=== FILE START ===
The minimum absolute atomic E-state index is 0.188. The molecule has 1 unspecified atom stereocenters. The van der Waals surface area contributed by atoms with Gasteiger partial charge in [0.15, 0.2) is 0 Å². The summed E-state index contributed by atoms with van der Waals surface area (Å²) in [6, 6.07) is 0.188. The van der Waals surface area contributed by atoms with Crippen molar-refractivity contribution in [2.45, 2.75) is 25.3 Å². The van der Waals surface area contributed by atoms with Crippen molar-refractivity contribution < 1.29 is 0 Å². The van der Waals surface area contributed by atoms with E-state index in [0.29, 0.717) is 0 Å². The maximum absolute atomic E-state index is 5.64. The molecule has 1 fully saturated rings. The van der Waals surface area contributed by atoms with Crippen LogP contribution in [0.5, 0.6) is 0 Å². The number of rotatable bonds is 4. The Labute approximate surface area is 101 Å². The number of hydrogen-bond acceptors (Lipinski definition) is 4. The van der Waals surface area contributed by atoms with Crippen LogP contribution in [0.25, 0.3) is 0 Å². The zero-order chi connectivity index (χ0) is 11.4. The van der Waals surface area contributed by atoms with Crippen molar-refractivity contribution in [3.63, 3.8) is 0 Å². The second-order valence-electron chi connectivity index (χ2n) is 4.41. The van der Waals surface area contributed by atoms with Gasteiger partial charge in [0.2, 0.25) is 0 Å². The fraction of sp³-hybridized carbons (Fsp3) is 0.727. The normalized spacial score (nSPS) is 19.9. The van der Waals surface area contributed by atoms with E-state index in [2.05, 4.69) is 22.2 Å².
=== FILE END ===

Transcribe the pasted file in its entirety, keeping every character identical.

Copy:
The minimum absolute atomic E-state index is 0.188. The molecule has 1 unspecified atom stereocenters. The van der Waals surface area contributed by atoms with Gasteiger partial charge in [0.15, 0.2) is 0 Å². The summed E-state index contributed by atoms with van der Waals surface area (Å²) in [6, 6.07) is 0.188. The van der Waals surface area contributed by atoms with Crippen molar-refractivity contribution in [2.45, 2.75) is 25.3 Å². The van der Waals surface area contributed by atoms with Crippen molar-refractivity contribution < 1.29 is 0 Å². The van der Waals surface area contributed by atoms with E-state index in [0.29, 0.717) is 0 Å². The maximum absolute atomic E-state index is 5.64. The molecule has 1 fully saturated rings. The van der Waals surface area contributed by atoms with Crippen LogP contribution in [0.5, 0.6) is 0 Å². The number of rotatable bonds is 4. The Labute approximate surface area is 101 Å². The number of hydrogen-bond acceptors (Lipinski definition) is 4. The van der Waals surface area contributed by atoms with Crippen LogP contribution in [0.25, 0.3) is 0 Å². The zero-order chi connectivity index (χ0) is 11.4. The van der Waals surface area contributed by atoms with Crippen molar-refractivity contribution in [3.63, 3.8) is 0 Å². The second-order valence-electron chi connectivity index (χ2n) is 4.41. The van der Waals surface area contributed by atoms with Gasteiger partial charge in [0.2, 0.25) is 0 Å². The fraction of sp³-hybridized carbons (Fsp3) is 0.727. The normalized spacial score (nSPS) is 19.9. The van der Waals surface area contributed by atoms with E-state index in [2.05, 4.69) is 22.2 Å².